Compact open centerbody 208 may also be trimmable, allowing for the adjustment of compact open centerbody 208 after manufacturing and during production testing. Trimmable compact open centerbody 208 refers to a compact open centerbody 208 that may be trimmed back after it has been manufactured if required to adjust engine performance. Trimming back compact open centerbody 208 may provide the required core effective area for proper matching between the engine exhaust stream and the bypass stream, as determined from engine test data, to compensate for variations in either compact serrated 200 or lobed 300 mixer assemblies associated with manufacturing processes. Trimmable compact open centerbody 208 may be used to compensate for production tolerances making it possible to obtain the desired core effective area for proper engine operation.

It will be appreciated that the actual dimensions of compact serrated 200 or lobed 300 mixer assemblies may be determined based on the desired cooling or thrust required for a desired application. The shape and size of compact serrated 200 or lobed 300 mixer assemblies may be determined empirically using computational fluid dynamics (CFD) codes. CFD codes are well known in the art and can either be commercially obtained or written by the skilled artisan to determine the dimensions for compact serrated mixer 202 or compact lobed mixer 302 and compact open centerbody 208. Non-limiting examples of commercial CFD codes that may be used with the present invention are FLUENT™, CFX, or STAR-CD. Using the CFD codes the skilled artisan may determine the dimensions required to give optimal cooling and thrust in the desired application.

In way of illustration, FIGS. 12A-C illustrate a CFD solution for a particular engine showing the cooling of exhaust air using specific parameters for compact serrated mixer assembly 200 (FIG. 12A) compact lobed mixer assembly 300 (FIG. 12B) or a compact simple mixer assembly 400 (FIG. 12C), where compact simple mixer assembly 400 has a smooth portion 402 in place of the serrated edge 205 or lobes 306 of compact serrated 200 or lobed 300 mixer assemblies, respectively. As shown in FIGS. 12A and 12B, compact serrated 200 or lobed 300 mixer assemblies may efficiently and quickly mix exhaust air with bypass and ambient air as indicated by a cooler plume 240 of exhaust seen away from compact serrated 200 or lobed 300 mixer assemblies as compared to compact simple mixer assembly 400 (FIG. 12C).

Exhaust mixing assembly 30 as well as compact serrated 200 and lobed 300 mixer assemblies may be constructed using materials known in the art such as, but not limited to, INCO 625. Exhaust mixing assembly 30 may be made of materials that allow it to be as light in weight as possible while being able to function reliably.

A method for cooling exhaust air in a gas turbine engine is also provided. As illustrated in FIG. 8, method 100 may comprise step 102 where exhaust air may be streamed through an inner flow path of an exhaust mixer assembly, where the inner flow path may be defined between a twisted mixer and an open centerbody of the exhaust mixer assembly, the twisted mixer comprising a plurality of lobes and a plurality of troughs defined between the lobes, wherein the lobes and troughs are twisted about a centerline axis of the twisted mixer and wherein the open centerbody is centrally disposed within the twisted mixer. Alternatively, step 102 may comprise the streaming of exhaust air through an inner flow path of a compact exhaust mixing assembly, where the inner flow path may be defined between a compact serrated or lobed mixer and a compact open centerbody of the compact exhaust mixing assembly. Method 100 may further comprise step 104 in which bypass air may be streamed through an outer flow path of the exhaust mixer assembly, where the outer flow path may be defined between the twisted mixer and an outer engine casing and step 106 in which the exhaust air and bypass air may be mixed as they exit the exhaust mixer assembly. As illustrated in FIGS. 6 and 7, method 100 may efficiently and rapidly mix exhaust air and bypass air to decrease the temperature of exhaust air exiting a gas turbine engine.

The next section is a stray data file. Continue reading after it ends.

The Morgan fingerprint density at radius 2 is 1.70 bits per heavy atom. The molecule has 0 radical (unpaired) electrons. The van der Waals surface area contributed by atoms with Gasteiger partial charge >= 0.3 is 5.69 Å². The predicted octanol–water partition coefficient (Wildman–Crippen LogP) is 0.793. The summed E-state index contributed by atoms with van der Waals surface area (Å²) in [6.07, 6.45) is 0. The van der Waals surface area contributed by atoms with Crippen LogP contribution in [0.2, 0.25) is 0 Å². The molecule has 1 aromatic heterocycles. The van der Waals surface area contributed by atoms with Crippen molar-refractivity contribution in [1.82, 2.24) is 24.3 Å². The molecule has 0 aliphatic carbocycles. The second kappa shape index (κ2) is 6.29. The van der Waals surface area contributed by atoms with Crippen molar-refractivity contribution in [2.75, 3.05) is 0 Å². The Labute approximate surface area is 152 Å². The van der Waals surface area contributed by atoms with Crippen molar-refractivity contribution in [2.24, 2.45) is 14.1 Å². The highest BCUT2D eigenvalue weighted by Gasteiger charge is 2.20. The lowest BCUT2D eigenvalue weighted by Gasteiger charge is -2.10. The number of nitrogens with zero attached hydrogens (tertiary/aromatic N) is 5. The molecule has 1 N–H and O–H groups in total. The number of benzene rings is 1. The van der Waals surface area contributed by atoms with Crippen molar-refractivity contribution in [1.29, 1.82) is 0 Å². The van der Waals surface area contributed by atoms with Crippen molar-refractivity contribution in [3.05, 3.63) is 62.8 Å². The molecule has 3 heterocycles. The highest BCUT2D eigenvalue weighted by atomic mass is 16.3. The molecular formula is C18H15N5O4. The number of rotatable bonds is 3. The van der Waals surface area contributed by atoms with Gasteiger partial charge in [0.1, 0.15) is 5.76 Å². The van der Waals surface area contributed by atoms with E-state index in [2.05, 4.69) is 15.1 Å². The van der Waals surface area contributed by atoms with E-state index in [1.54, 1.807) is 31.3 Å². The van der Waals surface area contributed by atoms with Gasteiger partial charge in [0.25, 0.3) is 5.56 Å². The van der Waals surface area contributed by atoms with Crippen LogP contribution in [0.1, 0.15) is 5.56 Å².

It should be understood, of course, that the foregoing relates to exemplary embodiments of the invention and that modifications may be made without departing from the spirit and scope of the invention as set forth in the following claims.

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Referenced by
Citing PatentFiling datePublication dateApplicantTitle
US7882696 *Jun 28, 2007Feb 8, 2011Honeywell International Inc.Integrated support and mixer for turbo machinery
US8322144 *Apr 16, 2010Dec 4, 2012SnecmaTurbomachine nozzle cowl having patterns with lateral fins for reducing jet noise
US8635875Apr 29, 2010Jan 28, 2014Pratt & Whitney Canada Corp.Gas turbine engine exhaust mixer including circumferentially spaced-apart radial rows of tabs extending downstream on the radial walls, crests and troughs
US20120118398 *Apr 16, 2010May 17, 2012SnecmaTurbomachine nozzle cowl having patterns with lateral fins for reducing jet noise
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Classifications
U.S. Classification60/262, 239/265.17
International ClassificationF02K1/34
Cooperative ClassificationF05D2250/314, F02K1/386, Y02T50/671, F02K1/48, F02K1/825
European ClassificationF02K1/82B2, F02K1/38C, F02K1/48
Legal Events
DateCodeEventDescription
Aug 28, 2012FPAYFee payment
Year of fee payment: 4
Jun 23, 2009CCCertificate of correction
Sep 9, 2005ASAssignment
Owner name: HONEYWELL INTERNATIONAL INC., NEW JERSEY
Free format text: ASSIGNMENT OF ASSIGNORS INTEREST;ASSIGNORS:ANDERSON, MORRIS G.;GERRARD, JOHN C.;RUIZ, RON G.;AND OTHERS;REEL/FRAME:016988/0434
Effective date: 20050907